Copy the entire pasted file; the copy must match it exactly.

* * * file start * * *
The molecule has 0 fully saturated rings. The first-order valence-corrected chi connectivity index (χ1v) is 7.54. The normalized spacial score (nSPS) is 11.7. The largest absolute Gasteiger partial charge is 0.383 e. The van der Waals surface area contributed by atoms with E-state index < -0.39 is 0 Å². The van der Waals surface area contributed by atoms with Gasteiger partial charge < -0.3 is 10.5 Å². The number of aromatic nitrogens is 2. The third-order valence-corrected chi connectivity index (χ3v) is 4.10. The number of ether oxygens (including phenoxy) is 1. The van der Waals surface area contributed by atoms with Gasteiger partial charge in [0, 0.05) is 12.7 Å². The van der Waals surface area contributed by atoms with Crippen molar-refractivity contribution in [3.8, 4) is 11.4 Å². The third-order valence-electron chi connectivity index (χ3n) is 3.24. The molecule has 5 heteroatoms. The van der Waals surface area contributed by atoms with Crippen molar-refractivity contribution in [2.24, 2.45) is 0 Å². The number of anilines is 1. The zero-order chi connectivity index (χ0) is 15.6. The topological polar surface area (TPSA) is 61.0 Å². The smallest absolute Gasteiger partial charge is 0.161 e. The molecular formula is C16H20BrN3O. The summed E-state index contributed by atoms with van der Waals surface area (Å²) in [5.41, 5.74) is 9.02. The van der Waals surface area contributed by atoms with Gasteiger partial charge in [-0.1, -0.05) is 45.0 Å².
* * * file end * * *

The molecule has 0 fully saturated rings. The first-order valence-corrected chi connectivity index (χ1v) is 7.54. The normalized spacial score (nSPS) is 11.7. The largest absolute Gasteiger partial charge is 0.383 e. The van der Waals surface area contributed by atoms with E-state index < -0.39 is 0 Å². The van der Waals surface area contributed by atoms with Gasteiger partial charge < -0.3 is 10.5 Å². The number of aromatic nitrogens is 2. The third-order valence-corrected chi connectivity index (χ3v) is 4.10. The number of ether oxygens (including phenoxy) is 1. The van der Waals surface area contributed by atoms with Gasteiger partial charge in [0, 0.05) is 12.7 Å². The van der Waals surface area contributed by atoms with Crippen molar-refractivity contribution in [3.8, 4) is 11.4 Å². The third-order valence-electron chi connectivity index (χ3n) is 3.24. The molecule has 5 heteroatoms. The van der Waals surface area contributed by atoms with Crippen molar-refractivity contribution in [2.24, 2.45) is 0 Å². The number of anilines is 1. The zero-order chi connectivity index (χ0) is 15.6. The topological polar surface area (TPSA) is 61.0 Å². The smallest absolute Gasteiger partial charge is 0.161 e. The molecular formula is C16H20BrN3O. The summed E-state index contributed by atoms with van der Waals surface area (Å²) in [5.41, 5.74) is 9.02. The van der Waals surface area contributed by atoms with Gasteiger partial charge in [-0.1, -0.05) is 45.0 Å².